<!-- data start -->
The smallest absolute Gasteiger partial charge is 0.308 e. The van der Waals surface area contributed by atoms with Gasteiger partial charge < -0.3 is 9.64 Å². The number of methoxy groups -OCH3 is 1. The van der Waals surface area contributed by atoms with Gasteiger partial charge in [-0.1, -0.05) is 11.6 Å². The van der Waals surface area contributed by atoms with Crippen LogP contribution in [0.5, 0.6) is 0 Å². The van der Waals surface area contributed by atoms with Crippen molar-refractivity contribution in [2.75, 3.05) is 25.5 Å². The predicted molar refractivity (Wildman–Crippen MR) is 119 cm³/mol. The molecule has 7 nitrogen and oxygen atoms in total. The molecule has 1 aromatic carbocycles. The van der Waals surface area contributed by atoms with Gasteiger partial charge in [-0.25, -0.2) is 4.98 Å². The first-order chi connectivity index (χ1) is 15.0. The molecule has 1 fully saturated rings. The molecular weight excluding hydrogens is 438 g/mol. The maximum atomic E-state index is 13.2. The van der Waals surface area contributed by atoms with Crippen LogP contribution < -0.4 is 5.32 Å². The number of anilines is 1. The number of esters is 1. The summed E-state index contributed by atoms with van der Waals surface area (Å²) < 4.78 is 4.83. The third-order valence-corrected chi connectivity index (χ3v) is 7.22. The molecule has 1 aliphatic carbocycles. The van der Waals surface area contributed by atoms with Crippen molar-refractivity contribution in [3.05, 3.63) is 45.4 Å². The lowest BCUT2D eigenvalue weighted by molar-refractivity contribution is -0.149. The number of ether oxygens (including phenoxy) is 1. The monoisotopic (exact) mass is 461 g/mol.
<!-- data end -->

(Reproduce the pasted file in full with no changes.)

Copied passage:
The smallest absolute Gasteiger partial charge is 0.308 e. The van der Waals surface area contributed by atoms with Gasteiger partial charge < -0.3 is 9.64 Å². The number of methoxy groups -OCH3 is 1. The van der Waals surface area contributed by atoms with Gasteiger partial charge in [-0.1, -0.05) is 11.6 Å². The van der Waals surface area contributed by atoms with Crippen LogP contribution in [0.5, 0.6) is 0 Å². The van der Waals surface area contributed by atoms with Crippen molar-refractivity contribution in [2.75, 3.05) is 25.5 Å². The predicted molar refractivity (Wildman–Crippen MR) is 119 cm³/mol. The molecule has 7 nitrogen and oxygen atoms in total. The molecule has 1 aromatic carbocycles. The van der Waals surface area contributed by atoms with Gasteiger partial charge in [-0.25, -0.2) is 4.98 Å². The first-order chi connectivity index (χ1) is 15.0. The molecule has 1 fully saturated rings. The molecular weight excluding hydrogens is 438 g/mol. The maximum atomic E-state index is 13.2. The van der Waals surface area contributed by atoms with Crippen LogP contribution < -0.4 is 5.32 Å². The number of anilines is 1. The number of esters is 1. The summed E-state index contributed by atoms with van der Waals surface area (Å²) < 4.78 is 4.83. The third-order valence-corrected chi connectivity index (χ3v) is 7.22. The molecule has 1 aliphatic carbocycles. The van der Waals surface area contributed by atoms with Crippen molar-refractivity contribution in [3.05, 3.63) is 45.4 Å². The lowest BCUT2D eigenvalue weighted by molar-refractivity contribution is -0.149. The number of ether oxygens (including phenoxy) is 1. The monoisotopic (exact) mass is 461 g/mol.